One Health Day - November 3
Fri Nov 3rd

One Health Day

One Health Day, One Health Day, promotes efforts around the world to bring together health care issues that affect humans, animals, and the planet. The day also acknowledges how closely our shared environment influences human health.

Did you know that certain animals transmit diseases between animals and humans, namely zoonotic diseases? Here are a few examples of zoonotic diseases.

  • Zoonotic influenza
  • Salmonellosis
  • West Nile Virus
  • Rabies
  • Brucellosis
  • Lyme disease
  • Plague
  • Malaria

Coronaviruses are also a zoonotic disease. According to forensics, SARS-CoV was spread from civet cats to humans. The MERS-CoV, another species of coronavirus, was spread from camels to humans. According to the World Health Organization (WHO), zoonotic diseases account for millions of deaths each year.

About 60% of emerging infectious diseases are zoonoses, with zoonoses accounting for over half of all emerging infectious diseases. Any part of the world can be affected by these diseases. The top zoonotic disease-producing countries include Ethiopia, Nigeria, Tanzania, and India. Emerging zoonotic diseases in other nations are considered hotspots for zoonotic diseases. The northeastern United States, the United Kingdom, and other parts of Western Europe, as well as Brazil, include the northeastern United States, the United Kingdom, and other regions of Western Europe.

To fight zoonotic diseases, it takes collaboration among several groups of people. Members of Physicians, veterinarians, pet owners, farmers, ecologists, policymakers, and others who monitor public health risks are among the group's members. The groups are hoping that working together will help us better understand zoonotic diseases. Understanding will lead to improved control of zoonotic diseases and reduced incidences worldwide.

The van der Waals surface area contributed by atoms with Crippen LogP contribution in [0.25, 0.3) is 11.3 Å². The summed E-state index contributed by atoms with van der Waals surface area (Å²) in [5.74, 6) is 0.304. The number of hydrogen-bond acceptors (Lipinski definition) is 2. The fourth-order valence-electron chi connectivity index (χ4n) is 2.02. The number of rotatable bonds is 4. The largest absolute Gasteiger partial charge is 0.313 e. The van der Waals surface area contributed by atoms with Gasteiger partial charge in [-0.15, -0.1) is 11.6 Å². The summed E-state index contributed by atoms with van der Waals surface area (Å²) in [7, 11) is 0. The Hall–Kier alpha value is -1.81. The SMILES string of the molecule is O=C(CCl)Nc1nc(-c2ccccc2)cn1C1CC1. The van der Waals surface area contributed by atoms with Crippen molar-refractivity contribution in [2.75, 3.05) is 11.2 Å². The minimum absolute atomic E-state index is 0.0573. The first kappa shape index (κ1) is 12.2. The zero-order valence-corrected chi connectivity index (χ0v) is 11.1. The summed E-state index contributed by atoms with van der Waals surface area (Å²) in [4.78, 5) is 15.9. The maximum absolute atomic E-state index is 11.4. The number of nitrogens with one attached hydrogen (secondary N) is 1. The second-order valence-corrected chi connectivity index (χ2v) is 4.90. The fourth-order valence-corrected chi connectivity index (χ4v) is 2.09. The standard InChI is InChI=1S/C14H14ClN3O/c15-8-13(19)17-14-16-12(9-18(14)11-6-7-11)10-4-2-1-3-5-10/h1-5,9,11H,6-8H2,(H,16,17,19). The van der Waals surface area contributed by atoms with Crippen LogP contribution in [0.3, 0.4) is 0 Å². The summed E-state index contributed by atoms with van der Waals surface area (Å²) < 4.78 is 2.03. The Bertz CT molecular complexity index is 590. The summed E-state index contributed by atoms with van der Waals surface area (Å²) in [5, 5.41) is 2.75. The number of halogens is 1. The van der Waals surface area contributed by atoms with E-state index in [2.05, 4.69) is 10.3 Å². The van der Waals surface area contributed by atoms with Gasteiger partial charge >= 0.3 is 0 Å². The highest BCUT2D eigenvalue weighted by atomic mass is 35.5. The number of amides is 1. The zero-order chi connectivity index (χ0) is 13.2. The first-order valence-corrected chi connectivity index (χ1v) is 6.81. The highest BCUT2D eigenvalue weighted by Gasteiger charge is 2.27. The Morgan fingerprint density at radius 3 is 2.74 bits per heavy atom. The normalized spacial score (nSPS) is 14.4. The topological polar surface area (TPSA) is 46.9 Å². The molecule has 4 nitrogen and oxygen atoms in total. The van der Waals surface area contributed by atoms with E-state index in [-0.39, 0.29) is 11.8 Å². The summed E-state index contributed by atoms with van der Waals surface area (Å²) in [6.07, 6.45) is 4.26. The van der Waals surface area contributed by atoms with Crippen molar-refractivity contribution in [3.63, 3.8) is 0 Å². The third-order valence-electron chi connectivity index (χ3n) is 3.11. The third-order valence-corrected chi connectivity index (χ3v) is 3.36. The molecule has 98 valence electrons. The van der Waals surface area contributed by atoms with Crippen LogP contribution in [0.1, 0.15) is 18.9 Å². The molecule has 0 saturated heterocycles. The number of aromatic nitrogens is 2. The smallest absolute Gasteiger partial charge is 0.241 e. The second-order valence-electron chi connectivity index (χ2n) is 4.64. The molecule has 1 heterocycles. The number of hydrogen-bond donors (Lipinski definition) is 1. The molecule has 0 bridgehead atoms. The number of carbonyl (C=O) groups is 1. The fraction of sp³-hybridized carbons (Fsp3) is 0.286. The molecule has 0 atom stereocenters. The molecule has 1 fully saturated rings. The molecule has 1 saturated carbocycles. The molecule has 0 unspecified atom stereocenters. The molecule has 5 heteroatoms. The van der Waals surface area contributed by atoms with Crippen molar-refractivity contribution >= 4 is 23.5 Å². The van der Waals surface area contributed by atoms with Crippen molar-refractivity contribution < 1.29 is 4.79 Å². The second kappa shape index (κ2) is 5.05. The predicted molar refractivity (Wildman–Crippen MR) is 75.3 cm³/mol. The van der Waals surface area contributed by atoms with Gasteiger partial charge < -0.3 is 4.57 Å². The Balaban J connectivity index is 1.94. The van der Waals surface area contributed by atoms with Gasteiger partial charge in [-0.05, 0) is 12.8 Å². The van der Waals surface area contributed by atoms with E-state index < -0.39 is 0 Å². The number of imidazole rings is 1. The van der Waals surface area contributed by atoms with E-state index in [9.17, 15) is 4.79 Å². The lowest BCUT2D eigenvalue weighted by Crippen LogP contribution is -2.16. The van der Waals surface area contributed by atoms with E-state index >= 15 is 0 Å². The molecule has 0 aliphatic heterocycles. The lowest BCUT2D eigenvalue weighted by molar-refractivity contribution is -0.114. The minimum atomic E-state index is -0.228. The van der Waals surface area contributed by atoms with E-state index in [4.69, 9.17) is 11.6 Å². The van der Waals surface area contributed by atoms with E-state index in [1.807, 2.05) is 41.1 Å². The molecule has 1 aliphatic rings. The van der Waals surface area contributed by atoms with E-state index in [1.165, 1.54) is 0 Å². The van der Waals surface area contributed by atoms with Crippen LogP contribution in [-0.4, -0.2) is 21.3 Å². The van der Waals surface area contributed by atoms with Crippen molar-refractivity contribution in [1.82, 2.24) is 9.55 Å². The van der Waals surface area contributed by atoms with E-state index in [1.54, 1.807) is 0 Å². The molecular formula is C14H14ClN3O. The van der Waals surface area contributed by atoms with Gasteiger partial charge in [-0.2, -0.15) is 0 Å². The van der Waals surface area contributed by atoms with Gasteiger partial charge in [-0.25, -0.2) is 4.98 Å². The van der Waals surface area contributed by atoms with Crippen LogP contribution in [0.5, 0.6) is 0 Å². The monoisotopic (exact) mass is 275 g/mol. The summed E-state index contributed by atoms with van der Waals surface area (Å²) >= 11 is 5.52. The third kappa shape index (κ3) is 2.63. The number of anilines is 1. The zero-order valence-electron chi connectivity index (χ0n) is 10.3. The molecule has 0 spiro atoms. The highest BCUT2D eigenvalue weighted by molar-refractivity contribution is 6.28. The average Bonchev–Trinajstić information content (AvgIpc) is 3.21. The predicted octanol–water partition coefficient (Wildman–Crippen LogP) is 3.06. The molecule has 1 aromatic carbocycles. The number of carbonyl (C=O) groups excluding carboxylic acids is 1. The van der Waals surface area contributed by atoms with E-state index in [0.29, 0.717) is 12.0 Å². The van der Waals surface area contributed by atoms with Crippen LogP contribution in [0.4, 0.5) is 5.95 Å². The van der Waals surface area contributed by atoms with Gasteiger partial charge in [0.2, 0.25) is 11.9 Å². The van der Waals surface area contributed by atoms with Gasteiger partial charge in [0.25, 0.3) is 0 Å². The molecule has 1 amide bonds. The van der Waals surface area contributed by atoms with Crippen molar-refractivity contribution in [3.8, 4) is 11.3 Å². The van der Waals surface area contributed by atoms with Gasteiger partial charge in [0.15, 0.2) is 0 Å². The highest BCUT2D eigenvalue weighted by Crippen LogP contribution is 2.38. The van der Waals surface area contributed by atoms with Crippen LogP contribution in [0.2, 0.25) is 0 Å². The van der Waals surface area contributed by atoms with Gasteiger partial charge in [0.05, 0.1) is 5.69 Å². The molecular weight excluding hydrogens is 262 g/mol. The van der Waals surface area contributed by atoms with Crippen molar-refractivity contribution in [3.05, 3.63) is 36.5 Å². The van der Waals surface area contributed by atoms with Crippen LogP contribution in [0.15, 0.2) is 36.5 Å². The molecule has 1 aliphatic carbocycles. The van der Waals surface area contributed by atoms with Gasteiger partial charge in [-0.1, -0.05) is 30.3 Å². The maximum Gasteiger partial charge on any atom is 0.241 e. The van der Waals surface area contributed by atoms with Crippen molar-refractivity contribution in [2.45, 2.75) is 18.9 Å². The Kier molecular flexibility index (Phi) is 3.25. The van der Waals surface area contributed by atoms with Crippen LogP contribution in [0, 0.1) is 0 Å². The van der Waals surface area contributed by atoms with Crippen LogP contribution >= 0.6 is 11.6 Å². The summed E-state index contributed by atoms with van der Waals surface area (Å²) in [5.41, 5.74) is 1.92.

#onehealthday is a health issue that should be monitored by everyone

A variety of events and activities are held around the world on this day, including health companies, corporations, universities, and individuals. These include workshops, seminars, webinars, presentations, and competitions. The aim of the activities is to raise human, animal, and environmental health by raising the possibility of the One Health philosophy.

To participate:

  • Enter a One Health competition event if you're a student
  • Learn more about the health risks shared by people, animals, and the environment
  • Educate yourself on zoonotic diseases
  • In your neighborhood, attend a health-related lecture or workshop

#OneHealthDay is a hashtag that is shared on social media.


One Health Day was created by the CDC and several health organizations around the world. They held the first event on November 3, 2016, honoring John Payne Woodall, a pioneer in the field of infectious diseases. He died just days before the event on October 24, 2016. During the first year, over 37 countries participated in the first year.